Almost 850 demonstrations or strikes have occurred nationwide since the year began – a seemingly anarchic average of more than six a day, the General Commissariat of National Police announced this week, blaming politicians, NGOs and trade unions for helping to incite demonstrators and “complicating the security situation” in the country.

But rights groups and the opposition party say that the sheer number of protests proves discontent is widespread in the Kingdom and that instead of playing the blame game, the government should be doing more to address the root causes of dissatisfaction, such as poor labour conditions and rights abuses.

Issues including land disputes, eviction resettlements, human rights and labour issues have fuelled 842 protests so far this year, at times leading to violence, rioting and the blocking of public roads, Police Commissioner Neth Savoeun announced in a report released to coincide with the 69th anniversary of the founding of the National Police on Monday.
read more.
PPP new

08:41:04 local time map of indonesia INDONESIA

* Divided labor force a dilemma for next Indonesian president:

The campaign rally by Indonesian presidential hopeful Prabowo Subianto at Jakarta’s national stadium ahead of the April parliamentary election was a busy day for people selling snacks and cigarettes, including 35-year-old Nurjaman.

Six weeks later, Prabowo, a robust ex-special forces commander, was back at the stadium pledging support for a 30% hike in minimum wages at a Labor Day jamboree. It was a welcome development for the 100,000 unionized workers in the crowd, but not such good news for Nurjaman and the majority of the Indonesian workforce.

“I can make 3 million rupiah ($261) in a really good month,” says Nurjaman, who, like many Indonesians, goes by a single name.
“Other months, I can’t afford to buy food.
He starts work at 7 a.m. and finishes around midnight to support two children; and yet he has seen his income decline by about 15% in the last two years.
read more.

* Indonesia’s knitwear exports drop 2.34% in Jan-March’14:

The exports of knitted or crocheted apparel and clothing accessories (under HS code 61) from the Southeast Asian nation of Indonesia dropped marginally by 2.34 percent to US$ 844.7 million in the first three months of the current year, compared to exports of $864.9 million made during the corresponding period of last year, the data from Statistics Indonesia showed.
In March 2014, Indonesia’s knitwear exports stood at $269.3 million, showing a decline of 2.09 percent over exports valued at $275.1 million made in February 2014.
read more.

07:11:04 local time map of myanmar BURMA/MYANMAR

* Garment workers protest for 6th day:

20140514 ELEVEN
Workers staging a protest in the front of Star Tax garment factory. 

About 180 workers from Star Tax garment factory continued a sixth day of protest on May 13 over issues including mismanagement and ill treatment of workers.

The protest started in the front of factory, in Shwe Pyi Tha Industrial zone, on May 8 and have demanded the immediate sacking of the factory manager.
“We will be here until the factory manager gets sacked. Today is 6th day. The employer did not make further discussions with us until now,” said San Thi, a worker from the factory. 

“The employer did not come to the township office on May 12 to coordinate. There is only one demand from the workers,” said Khat Khat Naing, a protest worker.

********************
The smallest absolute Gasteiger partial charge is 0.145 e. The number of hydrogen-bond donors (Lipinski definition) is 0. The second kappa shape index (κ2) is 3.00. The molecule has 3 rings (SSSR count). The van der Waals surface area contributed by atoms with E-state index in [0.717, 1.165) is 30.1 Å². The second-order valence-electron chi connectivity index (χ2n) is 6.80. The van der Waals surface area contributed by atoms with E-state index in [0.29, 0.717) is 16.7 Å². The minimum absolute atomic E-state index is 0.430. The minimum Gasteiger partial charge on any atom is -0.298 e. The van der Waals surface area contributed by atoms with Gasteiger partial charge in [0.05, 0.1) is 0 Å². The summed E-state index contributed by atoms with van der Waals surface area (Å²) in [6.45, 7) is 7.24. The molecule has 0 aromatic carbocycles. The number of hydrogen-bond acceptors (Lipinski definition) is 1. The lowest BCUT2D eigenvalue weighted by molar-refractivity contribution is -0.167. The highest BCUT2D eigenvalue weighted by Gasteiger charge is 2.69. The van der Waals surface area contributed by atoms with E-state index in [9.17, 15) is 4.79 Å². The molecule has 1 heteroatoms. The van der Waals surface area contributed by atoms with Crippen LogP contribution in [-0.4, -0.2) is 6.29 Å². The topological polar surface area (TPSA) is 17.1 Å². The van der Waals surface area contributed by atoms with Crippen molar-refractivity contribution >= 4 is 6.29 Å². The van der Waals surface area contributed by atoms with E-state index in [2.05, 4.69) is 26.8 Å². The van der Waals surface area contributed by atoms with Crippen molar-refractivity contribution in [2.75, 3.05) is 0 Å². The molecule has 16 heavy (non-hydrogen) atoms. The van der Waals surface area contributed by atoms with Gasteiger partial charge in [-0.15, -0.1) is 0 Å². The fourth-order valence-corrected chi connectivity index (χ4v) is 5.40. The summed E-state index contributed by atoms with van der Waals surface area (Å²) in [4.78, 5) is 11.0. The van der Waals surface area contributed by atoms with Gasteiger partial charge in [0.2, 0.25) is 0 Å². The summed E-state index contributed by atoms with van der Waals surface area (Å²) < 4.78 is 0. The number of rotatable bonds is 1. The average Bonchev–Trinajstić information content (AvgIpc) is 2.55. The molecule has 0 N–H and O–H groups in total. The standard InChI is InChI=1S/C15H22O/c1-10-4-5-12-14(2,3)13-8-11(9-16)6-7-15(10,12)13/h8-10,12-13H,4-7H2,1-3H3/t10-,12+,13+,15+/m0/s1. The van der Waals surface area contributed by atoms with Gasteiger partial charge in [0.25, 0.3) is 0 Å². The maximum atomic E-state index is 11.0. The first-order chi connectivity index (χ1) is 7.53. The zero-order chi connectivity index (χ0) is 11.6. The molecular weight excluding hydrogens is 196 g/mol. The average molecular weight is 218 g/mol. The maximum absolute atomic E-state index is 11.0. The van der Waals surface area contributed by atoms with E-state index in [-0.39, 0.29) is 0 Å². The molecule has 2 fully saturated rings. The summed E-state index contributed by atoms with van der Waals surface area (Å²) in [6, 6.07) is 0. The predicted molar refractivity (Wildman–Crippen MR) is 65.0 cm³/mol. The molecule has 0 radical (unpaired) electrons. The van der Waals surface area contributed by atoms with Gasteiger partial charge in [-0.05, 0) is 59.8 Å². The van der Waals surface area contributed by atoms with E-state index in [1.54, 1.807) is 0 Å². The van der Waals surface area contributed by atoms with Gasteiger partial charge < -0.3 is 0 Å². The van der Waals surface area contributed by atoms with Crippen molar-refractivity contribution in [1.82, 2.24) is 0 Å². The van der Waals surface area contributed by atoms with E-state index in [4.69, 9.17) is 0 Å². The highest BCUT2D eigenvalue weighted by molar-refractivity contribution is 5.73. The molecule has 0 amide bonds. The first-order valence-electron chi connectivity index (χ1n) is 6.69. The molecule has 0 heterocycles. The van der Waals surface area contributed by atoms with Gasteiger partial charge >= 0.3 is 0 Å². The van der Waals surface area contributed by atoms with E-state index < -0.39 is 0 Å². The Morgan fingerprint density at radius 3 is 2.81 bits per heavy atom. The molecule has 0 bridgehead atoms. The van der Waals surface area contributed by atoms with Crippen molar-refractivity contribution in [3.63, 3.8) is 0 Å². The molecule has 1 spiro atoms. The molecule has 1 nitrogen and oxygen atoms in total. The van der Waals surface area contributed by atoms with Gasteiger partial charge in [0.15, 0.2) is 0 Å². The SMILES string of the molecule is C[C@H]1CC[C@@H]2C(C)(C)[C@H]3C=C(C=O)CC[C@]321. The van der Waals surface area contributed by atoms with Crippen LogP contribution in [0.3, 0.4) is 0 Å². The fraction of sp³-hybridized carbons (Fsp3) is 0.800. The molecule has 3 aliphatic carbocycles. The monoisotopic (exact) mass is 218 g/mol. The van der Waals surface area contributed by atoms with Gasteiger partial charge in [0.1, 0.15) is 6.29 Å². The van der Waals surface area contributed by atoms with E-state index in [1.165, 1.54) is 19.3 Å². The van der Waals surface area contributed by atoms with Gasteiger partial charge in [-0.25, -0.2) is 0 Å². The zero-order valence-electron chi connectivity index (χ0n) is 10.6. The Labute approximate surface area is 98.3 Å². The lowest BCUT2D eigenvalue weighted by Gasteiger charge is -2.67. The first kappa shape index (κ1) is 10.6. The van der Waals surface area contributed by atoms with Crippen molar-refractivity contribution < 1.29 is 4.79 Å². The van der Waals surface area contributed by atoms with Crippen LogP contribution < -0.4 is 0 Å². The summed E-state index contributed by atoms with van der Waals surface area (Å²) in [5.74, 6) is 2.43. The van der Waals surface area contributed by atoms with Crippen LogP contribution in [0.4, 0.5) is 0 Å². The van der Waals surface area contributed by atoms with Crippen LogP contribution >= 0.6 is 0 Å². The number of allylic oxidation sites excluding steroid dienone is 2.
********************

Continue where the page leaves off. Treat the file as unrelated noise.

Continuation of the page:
That factory is owned by a Taiwanese woman, who workers say met with them on May 9 but has not fulfilled any of their demands. 

“This is a case between the employer and employees. It is impossible to settle this problem as their demand is not in conformity with the existing law,” said Myo Myint Tun, head of township factories and labour law inspection department.
to read.

* Water bears brunt of dyeing industry:

The waters of Wundwin, the centre of Myanmar’s traditional weaving industry, are to be cleansed. Last week the Mandalay Environmental Conservation Department proposed three solutions to clean up the waters polluted by fabric dyes.

The clean-up effort is also to be reinforced by stricter penalties against companies that pollute the water.

The various proposals were outlined at a meeting on May 2 on practical technological assistance for removing the pollution, which threatens surrounding farmlands in Wundwin township, about 130 kilometres (80 miles) from Mandalay.

There are about 600 garment factories in Wundwin, the centre of production of Myanmar traditional wear, each using 10 or 12 looms. The township is home to about 70 percent of the country’s production.

“The basic colour of the fabric is black, so we have to dye it to the colour of choice. Dyeing is done according to a traditional formula, involving boiling the fabric, beating it manually and soaking it in cold water. It wastes gallons of water,” said Wundwin businessman U Win Maung.

The solutions proposed involved treating the polluted water with alum before passing it through a series of pools, or physically transporting the water to a processing factory for cleansing. The first two are for relatively small volumes of water, and the third is said to be very expensive.
read more.

06:41:04 local time map of bangla_desh BANGLADESH

* One-Year Anniversary of the Signing of the Accord:

One year ago today, 17 ready-made garment (RMG) industry global brands and retailers and 2 global unions and their national RMG affiliates signed an unprecedented agreement to make RMG factories safe in Bangladesh.


One year later, 172 global brands and retailers from Europe, North America, Asia, and Australia have joined the legally binding Accord. Together, we are building a safe garment industry in Bangladesh.